A scythe is used to cut grass for hay, to harvest grain and to remove weeds.
A scythe has a long (approx. 40-100 cm) slightly curved blade with a wide back, ending in a point, which is attached at right angles to a long (approx. 150-200 cm) wooden or iron handle. The connection is done by means of a ring and a wedge or a screw, so that the angle between blade and stem can be changed and the blade is easily removed for whetting (see whetting hammer). The stem can be straight, S-shaped (1) or Y-shaped (2), without handles or with one or two handles, which are adjustable. Sometimes a whetting wood is attached to the straight handle.
For haymaking, a scythe is used on which a wooden or iron bracket is attached at the bottom, which drags the cut grass along. That scythe also serves to mow weeds. When working between shrubs, etc., a scythe with a short blade (approx. 40 cm) and without a bracket is preferred.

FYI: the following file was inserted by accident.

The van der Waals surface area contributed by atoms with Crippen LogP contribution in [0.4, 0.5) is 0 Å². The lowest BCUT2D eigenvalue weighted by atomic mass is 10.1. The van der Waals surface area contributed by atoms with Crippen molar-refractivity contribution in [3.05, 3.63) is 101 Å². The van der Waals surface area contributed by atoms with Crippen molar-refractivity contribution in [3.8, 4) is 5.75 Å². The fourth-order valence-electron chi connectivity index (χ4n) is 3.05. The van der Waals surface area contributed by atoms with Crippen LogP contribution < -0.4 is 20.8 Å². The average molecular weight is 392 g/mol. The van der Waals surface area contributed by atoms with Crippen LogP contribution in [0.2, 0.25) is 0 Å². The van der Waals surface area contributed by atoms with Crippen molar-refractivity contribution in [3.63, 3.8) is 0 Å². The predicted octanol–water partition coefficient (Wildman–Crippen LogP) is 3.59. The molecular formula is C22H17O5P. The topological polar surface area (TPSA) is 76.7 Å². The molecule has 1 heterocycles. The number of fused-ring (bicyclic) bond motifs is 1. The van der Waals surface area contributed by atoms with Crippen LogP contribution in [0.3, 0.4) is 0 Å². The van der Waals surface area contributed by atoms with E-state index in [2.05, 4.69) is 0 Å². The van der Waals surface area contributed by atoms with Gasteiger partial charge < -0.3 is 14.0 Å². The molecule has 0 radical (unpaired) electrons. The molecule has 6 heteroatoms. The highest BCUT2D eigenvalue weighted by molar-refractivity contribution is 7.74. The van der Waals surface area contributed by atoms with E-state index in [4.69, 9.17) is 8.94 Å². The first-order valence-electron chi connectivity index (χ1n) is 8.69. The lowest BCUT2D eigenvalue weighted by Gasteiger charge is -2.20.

A scythe with one or two wooden brackets is used to harvest the grain. Long culms are cut inwards, i.e. the standing culms are to the left of the mower (3) and the cut culms fall against them. Oats or barley, with short culms, are cut outward. There is also a scythe with a comb for the grain; the teeth ensure that the culms all fall in the same direction when they are cut. The scythe is used to mow outwards.
The scythe is handled with both hands. By making a swinging motion from the hip, the grass or grain is cut. The tool thus cuts through friction, unlike the Flemish scythe.
(1) Eg. SLOANE: 103.
(2) Eg. JEWELL: 110.
(3) Left-handed scythes are exceptional.